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  Can a 4-dimensional equivalent of M-theory be obtained through T-duality?

+ 1 like - 0 dislike

I've learned that M-theory compactified on \(T^2\) is equivalent to Type IIB compactified on \(S^1\), because of T-duality, for example see the "PhysicsOverflow" post "A duality between M-theory and F-theory?". 

I wonder if this could be extended so that one has a 4-dimensional theory equivalent to M-theory? For instance, M-theory uncompactified (\(R\to\infty\)) is equivalent to a 10-dimensional theory, that is the toroidal compactification of the T-dual of M-theory at \(R\to0\) compactification radius, let's call this \(M'\)-theory. Then this \(M'\)-theory uncompactified (\(R'\to\infty \)) is equivalent to a 9-dimensional theory, the toroidal compactification of its T-dual at \(R'\to0\) compactification radius, let's call this the  \(M''\) theory, and so on.

Then wouldn't the 4-dimensional theory \(M'''''''\)-theory (7 "prime"s) be equivalent to the 11-dimensional M-theory?

So my question is, "Is it possible to obtain a 4-dimensional theory from M-theory, through T-duality?".

Thank you in advance.

asked Feb 5, 2015 in Theoretical Physics by (-1,-1,1,1,1,1,1,1,1,1,1,1,1,1) [ revision history ]
edited Feb 5, 2015 by dimension10

2 Answers

+ 4 like - 0 dislike
There is no theory T-dual of M-theory. M-theory is the only known consistent theory of gravity with 11 spacetime dimensions so if M-theory were T-dual of some theory, it should be of itself but M-theory uncompactified looks at low-energy as 11 dimensional supergravity whereas M-theory compactified on a small circle is type IIA superstring theory at weak coupling: these two theories at clearly different. The fact that M-theory does not exhibit T-duality is not astonishing because T-duality really uses strings wrapping the circle and there is no string in M-theory. There are branes but this leads to a different kind of relation: M-theory on a small circle is type IIA superstring (the M2 branes wrapping the circle give the type IIA string). In the derivation of the fact that M theory on a torus is equivalent to type IIB superstring on a circle, what is used is the T-duality between type IIA and type IIB and not a hypothetic T-duality of M-theory.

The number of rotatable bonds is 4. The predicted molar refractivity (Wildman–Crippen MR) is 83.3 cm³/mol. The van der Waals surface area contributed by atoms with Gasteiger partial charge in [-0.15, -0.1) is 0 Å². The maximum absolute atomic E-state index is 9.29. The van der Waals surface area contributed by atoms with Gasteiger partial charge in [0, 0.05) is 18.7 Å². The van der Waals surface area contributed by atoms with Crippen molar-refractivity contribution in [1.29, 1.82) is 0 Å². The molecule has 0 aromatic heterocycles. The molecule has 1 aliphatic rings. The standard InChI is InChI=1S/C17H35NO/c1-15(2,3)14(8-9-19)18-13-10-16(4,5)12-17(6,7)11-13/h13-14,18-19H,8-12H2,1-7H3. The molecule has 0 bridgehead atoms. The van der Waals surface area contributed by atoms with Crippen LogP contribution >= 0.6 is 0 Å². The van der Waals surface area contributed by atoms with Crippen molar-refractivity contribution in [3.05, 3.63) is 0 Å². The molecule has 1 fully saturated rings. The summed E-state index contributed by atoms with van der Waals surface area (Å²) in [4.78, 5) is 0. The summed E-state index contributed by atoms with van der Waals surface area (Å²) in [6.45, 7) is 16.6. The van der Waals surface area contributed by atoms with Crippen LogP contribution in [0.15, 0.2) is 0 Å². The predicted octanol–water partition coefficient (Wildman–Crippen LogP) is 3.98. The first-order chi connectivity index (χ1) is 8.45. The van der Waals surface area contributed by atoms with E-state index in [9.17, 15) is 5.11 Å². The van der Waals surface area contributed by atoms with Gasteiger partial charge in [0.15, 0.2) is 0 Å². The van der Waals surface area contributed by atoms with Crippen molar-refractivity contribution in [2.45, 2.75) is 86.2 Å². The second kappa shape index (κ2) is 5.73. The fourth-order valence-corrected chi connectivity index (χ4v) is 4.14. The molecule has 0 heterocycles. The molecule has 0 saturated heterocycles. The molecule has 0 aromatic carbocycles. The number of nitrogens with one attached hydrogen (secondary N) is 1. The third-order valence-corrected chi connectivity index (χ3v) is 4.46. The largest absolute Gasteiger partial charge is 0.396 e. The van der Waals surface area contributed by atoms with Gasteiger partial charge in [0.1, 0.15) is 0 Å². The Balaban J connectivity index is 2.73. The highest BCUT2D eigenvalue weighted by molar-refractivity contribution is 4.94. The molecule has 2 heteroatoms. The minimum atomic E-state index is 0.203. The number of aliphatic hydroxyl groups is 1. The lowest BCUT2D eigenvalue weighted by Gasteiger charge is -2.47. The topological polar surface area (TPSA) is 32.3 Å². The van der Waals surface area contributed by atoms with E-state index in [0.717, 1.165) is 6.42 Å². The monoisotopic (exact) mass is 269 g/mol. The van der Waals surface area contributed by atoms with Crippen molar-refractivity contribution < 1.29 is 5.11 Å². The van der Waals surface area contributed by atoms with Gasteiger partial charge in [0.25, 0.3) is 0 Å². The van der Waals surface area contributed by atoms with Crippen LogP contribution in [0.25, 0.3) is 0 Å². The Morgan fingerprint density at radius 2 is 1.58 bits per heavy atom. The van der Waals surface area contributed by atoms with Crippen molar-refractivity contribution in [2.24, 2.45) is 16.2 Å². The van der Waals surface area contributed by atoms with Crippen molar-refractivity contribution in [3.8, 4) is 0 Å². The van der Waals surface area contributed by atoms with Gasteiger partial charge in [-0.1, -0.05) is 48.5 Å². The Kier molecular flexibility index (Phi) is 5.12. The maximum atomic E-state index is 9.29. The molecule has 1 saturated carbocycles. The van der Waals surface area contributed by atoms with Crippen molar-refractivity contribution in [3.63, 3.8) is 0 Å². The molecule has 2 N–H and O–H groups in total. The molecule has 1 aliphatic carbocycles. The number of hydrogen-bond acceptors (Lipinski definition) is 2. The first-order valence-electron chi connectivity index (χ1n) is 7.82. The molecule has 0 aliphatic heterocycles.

answered Feb 5, 2015 by 40227 (5,140 points) [ revision history ]
+ 0 like - 0 dislike

11-dimensional M-theory has \(\mathcal{N}=8\) supersymmetry, and \(\mathcal{N}=8\) supersymmetry is observable only at very high energies; Usually, \(\mathcal{N}=1 \) supersymmetry, or "minimal supersymmetry" is considered the most "natural" amount of supersymmetry in string theory.

The formulation you propose, would be fact exactly equivalent to M-theory, and would also have \(\mathcal{N}=8\) supersymmmetry. In general, compactifying on a class of manifolds known as \(G(2)\) manifolds (the 7-dimensional counterparts of Calabi-Yau manifolds) reduces the supersymmetry of M-theory to \(\mathcal{N}=1 \).

So, well, yes, you could derive a 4-dimensional theory related to M-theory by a series of T-duality relations (this is absolutely wrong, as 40227 points out above) but it's going to have \(\mathcal{N}=8\) supersymmetry, which is not exactly an ideal solution.

answered Feb 5, 2015 by dimension10 (1,985 points) [ revision history ]
edited Apr 11, 2015 by dimension10

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